So it wasn’t too surprising when I heard a couple of months ago that Disney had decided to do the same thing. They now have a tiered effect. The first are four keys or values. These are followed by 2-3 key actions for those standards. Then there are behaviors listed under each. Here are they are in their new form:


  • I practice safe behaviors in everything I do
  • I take action to always put safety first.
  • I speak up to ensure the safety of Others


  • I project a positive image and energy
  • I am courteous and respectful to Guests of all ages
  • I go above and beyond to exceed Guest expectations


  • I stay in character and perform my role in the show
  • I ensure my area is show-ready at all times


  • I perform my role efficiently so Guests get the most out of their visit
  • I use my time and resources wisely

Essentially, what has happened is that the Disney Service Basics have been largely evolved to the key points listed under Courtesy, with new actions and behaviors directed toward the other three Keys. In particular, “go above and beyond” could be applied to all Four Keys, so under Courtesy, it was modified to “go above and beyond to exceed Guest expectations”. Research also showed that international partners mentioned the importance placed on showing attention toward seniors, and not just children, so the wording has been modified to “I am courteous and respectful to Guests of all ages.”

It’s important the Disney Cast Members are courteous and respectful to Guests of all ages. Photo by J. Jeff Kober.

So now beneath each of these bulleted action points are 2-3 specific behaviors. For instance, under the first bullet point for safety, “I practice safe behaviors in everything I do” is:

  • Know and follow all safety policies and procedures
  • Safely deliver on Courtesy, Show, and Efficiency.
  • Be aware of surroundings and the hazards that may be present
They have also kept the Disney Leader Basics and have created the same tiering effect between actions and behaviors.

Four Keys Basics: Disney Leader Basics

  • I lead with a positive attitude and demonstrate commitment to Cast Members
  • I know and manage my operation and teach it to Cast Members
  • I recognize and hold Cast Members accountable for delivering The Four Keys Basics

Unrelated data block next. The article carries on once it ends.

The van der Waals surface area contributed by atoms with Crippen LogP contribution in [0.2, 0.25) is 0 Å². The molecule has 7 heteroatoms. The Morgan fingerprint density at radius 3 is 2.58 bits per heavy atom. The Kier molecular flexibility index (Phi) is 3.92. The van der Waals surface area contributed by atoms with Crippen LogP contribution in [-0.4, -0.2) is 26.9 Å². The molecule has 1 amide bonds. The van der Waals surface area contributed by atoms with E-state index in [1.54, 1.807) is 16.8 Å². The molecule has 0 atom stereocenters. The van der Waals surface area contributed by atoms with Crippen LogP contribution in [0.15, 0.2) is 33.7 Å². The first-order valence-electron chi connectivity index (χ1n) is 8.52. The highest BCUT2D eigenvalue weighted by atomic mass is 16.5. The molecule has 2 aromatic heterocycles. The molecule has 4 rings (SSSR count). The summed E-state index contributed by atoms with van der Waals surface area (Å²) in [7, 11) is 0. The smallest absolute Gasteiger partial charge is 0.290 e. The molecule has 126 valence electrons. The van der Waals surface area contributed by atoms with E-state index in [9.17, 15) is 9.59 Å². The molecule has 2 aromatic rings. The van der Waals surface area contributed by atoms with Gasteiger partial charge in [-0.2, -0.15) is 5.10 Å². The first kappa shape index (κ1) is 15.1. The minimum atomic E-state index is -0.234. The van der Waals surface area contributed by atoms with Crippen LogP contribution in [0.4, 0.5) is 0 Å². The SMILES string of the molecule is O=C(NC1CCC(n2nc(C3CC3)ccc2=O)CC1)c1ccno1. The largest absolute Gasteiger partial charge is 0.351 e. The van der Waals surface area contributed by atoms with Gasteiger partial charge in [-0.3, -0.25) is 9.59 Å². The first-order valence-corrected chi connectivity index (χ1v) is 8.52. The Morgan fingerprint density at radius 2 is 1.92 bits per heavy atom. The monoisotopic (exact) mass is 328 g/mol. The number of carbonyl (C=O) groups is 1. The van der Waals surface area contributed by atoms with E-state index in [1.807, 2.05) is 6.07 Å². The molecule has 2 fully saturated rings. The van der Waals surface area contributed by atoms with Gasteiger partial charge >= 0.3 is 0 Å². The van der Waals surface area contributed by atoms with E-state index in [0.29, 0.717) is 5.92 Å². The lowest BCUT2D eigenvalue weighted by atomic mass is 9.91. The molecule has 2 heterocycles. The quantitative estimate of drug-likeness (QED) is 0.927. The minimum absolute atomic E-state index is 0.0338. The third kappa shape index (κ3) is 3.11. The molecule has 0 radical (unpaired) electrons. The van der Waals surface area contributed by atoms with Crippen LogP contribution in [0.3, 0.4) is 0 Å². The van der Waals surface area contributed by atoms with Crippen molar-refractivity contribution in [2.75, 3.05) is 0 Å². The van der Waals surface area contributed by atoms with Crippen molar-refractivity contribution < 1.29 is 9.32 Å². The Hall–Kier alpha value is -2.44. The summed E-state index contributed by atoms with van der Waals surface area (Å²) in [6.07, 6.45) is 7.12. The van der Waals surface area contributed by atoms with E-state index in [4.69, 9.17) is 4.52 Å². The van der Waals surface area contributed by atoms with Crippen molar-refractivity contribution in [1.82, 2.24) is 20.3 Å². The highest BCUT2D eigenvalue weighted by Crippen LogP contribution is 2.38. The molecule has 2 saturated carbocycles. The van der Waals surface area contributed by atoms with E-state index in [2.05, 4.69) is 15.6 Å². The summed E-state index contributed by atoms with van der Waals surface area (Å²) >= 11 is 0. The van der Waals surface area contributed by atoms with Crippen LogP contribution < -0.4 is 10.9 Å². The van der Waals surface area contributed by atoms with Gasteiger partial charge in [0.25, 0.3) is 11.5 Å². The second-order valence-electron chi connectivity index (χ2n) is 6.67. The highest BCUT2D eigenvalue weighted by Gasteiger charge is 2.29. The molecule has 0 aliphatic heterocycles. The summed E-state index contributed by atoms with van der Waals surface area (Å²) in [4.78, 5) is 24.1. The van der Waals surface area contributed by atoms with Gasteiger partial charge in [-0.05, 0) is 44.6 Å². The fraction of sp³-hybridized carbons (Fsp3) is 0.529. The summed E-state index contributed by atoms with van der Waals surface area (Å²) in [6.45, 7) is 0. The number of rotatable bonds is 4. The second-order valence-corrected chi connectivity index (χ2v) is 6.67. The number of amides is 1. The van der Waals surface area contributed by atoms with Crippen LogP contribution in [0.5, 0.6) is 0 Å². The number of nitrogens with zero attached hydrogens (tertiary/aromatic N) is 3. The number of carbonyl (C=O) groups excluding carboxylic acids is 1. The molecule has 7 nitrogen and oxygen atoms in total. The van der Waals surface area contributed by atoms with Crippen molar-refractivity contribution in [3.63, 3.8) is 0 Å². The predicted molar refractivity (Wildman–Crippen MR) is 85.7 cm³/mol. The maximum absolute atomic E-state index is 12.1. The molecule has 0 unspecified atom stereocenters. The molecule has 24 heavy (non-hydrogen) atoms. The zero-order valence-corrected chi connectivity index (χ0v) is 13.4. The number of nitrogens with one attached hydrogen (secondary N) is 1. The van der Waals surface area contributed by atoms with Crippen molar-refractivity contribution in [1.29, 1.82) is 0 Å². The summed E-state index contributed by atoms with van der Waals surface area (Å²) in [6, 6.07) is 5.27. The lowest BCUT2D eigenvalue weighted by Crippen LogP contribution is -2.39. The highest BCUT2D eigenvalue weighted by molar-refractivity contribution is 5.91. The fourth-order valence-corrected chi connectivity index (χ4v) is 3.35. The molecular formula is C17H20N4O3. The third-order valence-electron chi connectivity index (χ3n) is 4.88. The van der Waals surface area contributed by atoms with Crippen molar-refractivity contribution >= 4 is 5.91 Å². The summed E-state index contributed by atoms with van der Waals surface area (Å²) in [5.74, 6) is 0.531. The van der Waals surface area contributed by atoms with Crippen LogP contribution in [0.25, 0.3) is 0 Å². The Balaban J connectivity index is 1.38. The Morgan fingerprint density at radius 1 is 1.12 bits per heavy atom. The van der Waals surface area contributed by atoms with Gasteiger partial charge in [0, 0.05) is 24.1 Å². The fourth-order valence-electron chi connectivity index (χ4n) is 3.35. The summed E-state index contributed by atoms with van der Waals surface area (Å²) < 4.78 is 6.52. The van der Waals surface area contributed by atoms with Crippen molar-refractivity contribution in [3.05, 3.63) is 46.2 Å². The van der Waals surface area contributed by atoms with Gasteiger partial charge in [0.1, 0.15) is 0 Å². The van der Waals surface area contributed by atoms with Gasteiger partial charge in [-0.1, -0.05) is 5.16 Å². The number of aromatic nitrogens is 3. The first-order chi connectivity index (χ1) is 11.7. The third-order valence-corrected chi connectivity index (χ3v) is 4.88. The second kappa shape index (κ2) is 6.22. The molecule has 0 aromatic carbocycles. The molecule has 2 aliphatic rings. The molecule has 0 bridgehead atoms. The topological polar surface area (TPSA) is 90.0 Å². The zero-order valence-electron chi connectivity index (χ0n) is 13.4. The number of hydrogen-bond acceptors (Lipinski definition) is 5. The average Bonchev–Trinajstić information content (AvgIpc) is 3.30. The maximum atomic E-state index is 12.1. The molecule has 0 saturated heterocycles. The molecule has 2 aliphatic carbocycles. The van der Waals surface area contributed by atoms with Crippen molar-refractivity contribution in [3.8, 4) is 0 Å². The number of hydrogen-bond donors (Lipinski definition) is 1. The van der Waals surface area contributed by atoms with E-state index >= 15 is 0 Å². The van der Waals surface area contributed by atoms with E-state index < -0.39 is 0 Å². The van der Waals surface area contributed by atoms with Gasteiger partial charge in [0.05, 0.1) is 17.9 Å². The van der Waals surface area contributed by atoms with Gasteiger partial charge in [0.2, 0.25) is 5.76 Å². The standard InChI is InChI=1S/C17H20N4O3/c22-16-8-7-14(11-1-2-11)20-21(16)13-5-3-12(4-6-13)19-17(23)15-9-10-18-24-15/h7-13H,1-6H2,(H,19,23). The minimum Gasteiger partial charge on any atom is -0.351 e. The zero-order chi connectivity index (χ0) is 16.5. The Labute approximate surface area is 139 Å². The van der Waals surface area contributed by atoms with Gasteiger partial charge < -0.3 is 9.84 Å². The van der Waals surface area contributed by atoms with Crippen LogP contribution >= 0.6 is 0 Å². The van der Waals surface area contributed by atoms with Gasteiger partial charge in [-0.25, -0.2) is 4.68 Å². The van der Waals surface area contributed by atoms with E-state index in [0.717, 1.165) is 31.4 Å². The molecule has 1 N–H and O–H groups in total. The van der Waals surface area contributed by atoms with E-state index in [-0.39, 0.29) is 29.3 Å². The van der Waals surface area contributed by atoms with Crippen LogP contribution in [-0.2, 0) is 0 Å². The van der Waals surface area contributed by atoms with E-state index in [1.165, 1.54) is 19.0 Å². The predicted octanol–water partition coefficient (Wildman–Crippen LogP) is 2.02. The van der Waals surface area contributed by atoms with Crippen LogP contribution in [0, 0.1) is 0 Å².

I applaud the work that Disney has done here and believe that it will refocus energy around creating a great Guest experience. Moreover, this pattern is very helpful to organizations who want to create great customer service in their own organization. The expression “being simple but not simplistic” applies here. You keep to several key principles or values, but then you work very hard to implement those concepts every day in delivering great customer service.

Disney’s Four Keys serve as a compass for creating happiness and serving others. More than fifty-five years later, these Four Keys serve as the foundation for everything Disney does. Any organization would be envious to have several key standards stand that test of time. It is at the heart of what has made Disney the powerful name it is today.

To learn more about the Four Keys, and other great examples of customer service, check out The Wonderful World of Customer Service at Disney, available in paperback or Kindle version at Amazon.com.

7 thoughts on “Disney's Four Keys To A Great Guest Experience

  1. Typo alert: “Be like Sneezy…gret and welcome each and every guest.”
    Can you see the typo? “GRET,” doesn’t mean GREET does it?
    Don’t sneeze while typing…

  2. My minister went to Disneyland with his family and learned about the four standards of practice which he tied into his sermon at Sunday service. When I got home I went online to see that under each standard were two to three key actions to describe what the standard looked like.
    I was impressed in how I could practice these into my daily life routine and share them with my family and friends. That’s why Disneyland is the “Happiest Place on Earth” and I want my home life to have that same positive, effective, and infectious culture as Disneyland, making my home, the second, “Happiest Place on Earth.” It starts with a single act of kindness, a warm and caring smile!